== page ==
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WE'RE FANS, NOT MORONS.
September 13, 2002

by Bill Hogan

 
 

A year ago – eleven months to be exact – I wrote: "I hope, years from now, when things really 'get back to normal', we don't lose this incredible sense of patriotism – the importance that we now put on God and Country- before we watch a football game. Or wash the car, for that matter."

In a word – or two to be exact – we haven't. At least as far as I'm concerned.

 
 


And we don't need to rely on the sports media to remind us that we face more important issues in our lives than whether or not the Giants or Dodgers win the wildcard.

We may 'live or die' on the outcome of the upcoming Rams-Giants game, but come Monday we shower, shave and go off to work so we can bring home an average-sized paycheck. Just enough to cover the mortgage, grocery bills and little Johnny's latest 'teeth straightening' session at the orthodontist (who drives a Ferrari and loses a bundle on the Panthers every weekend).

So on the anniversary of the worst day America has faced in my lifetime I have to be reminded that sports should not be the 'be all, and end all of my existence'?

It's insulting.

Newsflash for all you sports reporters: I've haven't met a single person who, for even a moment, thought that the Patriots-Rams game last February was going to "heal" the festering wounds of '9-11'.

There isn't a human being in these fifty United States that thinks that the outcome of a football game could somehow, miraculously, make the skyline of southern Manhattan become what it once was.

And there isn't a sensible man or woman protected by the U.S. Constitution that believes Vinny Testaverdei is more of a New York 'hero' than any of the men and women that wear the uniforms of N.Y's Finest or Bravest. Including Vinny Testaverde.

Sportsfans are fanatics. They care terribly about their teams. And every Sunday during football season they do 'live and die' by the success or failure of their favorite team.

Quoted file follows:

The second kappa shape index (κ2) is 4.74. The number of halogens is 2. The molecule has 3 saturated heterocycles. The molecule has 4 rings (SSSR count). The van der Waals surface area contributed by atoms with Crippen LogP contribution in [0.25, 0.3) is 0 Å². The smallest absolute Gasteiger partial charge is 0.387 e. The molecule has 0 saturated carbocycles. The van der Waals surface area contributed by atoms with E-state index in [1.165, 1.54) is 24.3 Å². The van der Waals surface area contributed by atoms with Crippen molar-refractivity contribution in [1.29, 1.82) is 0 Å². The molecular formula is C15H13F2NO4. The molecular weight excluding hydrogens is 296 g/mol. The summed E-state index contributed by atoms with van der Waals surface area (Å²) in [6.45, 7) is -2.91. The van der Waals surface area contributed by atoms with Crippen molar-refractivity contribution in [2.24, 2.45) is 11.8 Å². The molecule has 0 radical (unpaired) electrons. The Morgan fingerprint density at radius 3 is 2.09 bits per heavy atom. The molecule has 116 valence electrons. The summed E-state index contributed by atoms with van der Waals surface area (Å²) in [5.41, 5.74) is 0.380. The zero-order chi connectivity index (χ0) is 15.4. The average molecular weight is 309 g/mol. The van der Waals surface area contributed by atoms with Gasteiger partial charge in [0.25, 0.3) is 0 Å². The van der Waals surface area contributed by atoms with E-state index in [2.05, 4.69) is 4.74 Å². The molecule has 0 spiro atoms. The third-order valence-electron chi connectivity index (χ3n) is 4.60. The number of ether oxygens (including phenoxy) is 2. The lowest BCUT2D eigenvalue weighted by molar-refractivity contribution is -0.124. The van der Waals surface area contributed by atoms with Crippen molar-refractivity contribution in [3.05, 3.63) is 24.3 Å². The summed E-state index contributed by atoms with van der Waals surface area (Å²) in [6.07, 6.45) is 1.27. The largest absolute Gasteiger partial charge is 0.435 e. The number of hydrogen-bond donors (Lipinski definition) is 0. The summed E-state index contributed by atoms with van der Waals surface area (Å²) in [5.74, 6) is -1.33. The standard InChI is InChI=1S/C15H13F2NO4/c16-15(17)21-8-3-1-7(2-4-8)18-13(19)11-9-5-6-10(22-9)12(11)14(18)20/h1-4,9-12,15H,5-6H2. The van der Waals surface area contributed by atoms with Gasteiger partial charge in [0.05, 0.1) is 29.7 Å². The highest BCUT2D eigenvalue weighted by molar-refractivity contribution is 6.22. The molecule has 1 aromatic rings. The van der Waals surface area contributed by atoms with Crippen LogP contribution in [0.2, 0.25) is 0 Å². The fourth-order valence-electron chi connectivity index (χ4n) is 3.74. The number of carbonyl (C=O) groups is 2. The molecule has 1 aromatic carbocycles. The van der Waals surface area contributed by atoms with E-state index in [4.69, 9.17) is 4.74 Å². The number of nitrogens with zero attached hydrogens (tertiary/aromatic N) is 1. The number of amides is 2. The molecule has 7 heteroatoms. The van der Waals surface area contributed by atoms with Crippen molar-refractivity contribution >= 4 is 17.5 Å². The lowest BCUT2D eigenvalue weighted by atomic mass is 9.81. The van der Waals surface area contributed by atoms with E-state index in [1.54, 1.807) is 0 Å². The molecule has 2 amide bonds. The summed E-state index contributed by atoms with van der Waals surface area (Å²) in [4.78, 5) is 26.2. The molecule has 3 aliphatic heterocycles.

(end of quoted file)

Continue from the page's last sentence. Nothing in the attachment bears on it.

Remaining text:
But when the work week begins, these same sportsfans strap on the old shirt and tie (or skirt and blouse) and get back to the business of making a living.

Sports will never erase the memories of what happened to this country a year ago.

It's evident to the people that play the games. It's evident to the people that watch the games.

Apparently, it's not clear to the people that make their living writing about the games.

I have a family; I have a house and two cars like everybody else in middle America. And like everybody else, I have bills out the wazoo. But I take care of my family. I make sure they're happy and healthy (we're taking a trip to Disney Land this weekend). And believe it or not, I can put aside the fantasy football newsletter long enough to make the car and mortgage payments on time. Like most fans, we get by regardless of 'the final score'.

So why do most sportswriters feel it's necessary to tell me (and you) that what happened a year ago at the World Trade Center, the Pentagon and in a field in Pennsylvania will not go away just because some team wins a football game?

I know that, and so do you. Again, it's insulting.

Football, baseball, basketball – heck, even bowling – is simply another form of entertainment. And if I want to paint my face, put on the jersey of my favorite player and slip into a big foam finger every Sunday between September and January it doesn't mean I need to be reminded of the horrible tragedies that have rained down on our beloved Country.

And it doesn't mean I'll ever forget.

But for everybody who worries about the bills and the doctor appointments, and feels the pressure of 'I need that by Friday' and 'we're out of diapers, again', the NFL is a great escape – a diversion plain and simple.

Just give us enough credit to know that even if the Giants win, the baby still needs diapers and the kid flying over the handlebars still needs to have his teeth fixed.

This week, with tears in my eyes and a heavy heart, I watched TV's condensed version of America's greatest tragedy. I, and you, know the difference between that and the 'game of the week'.

 

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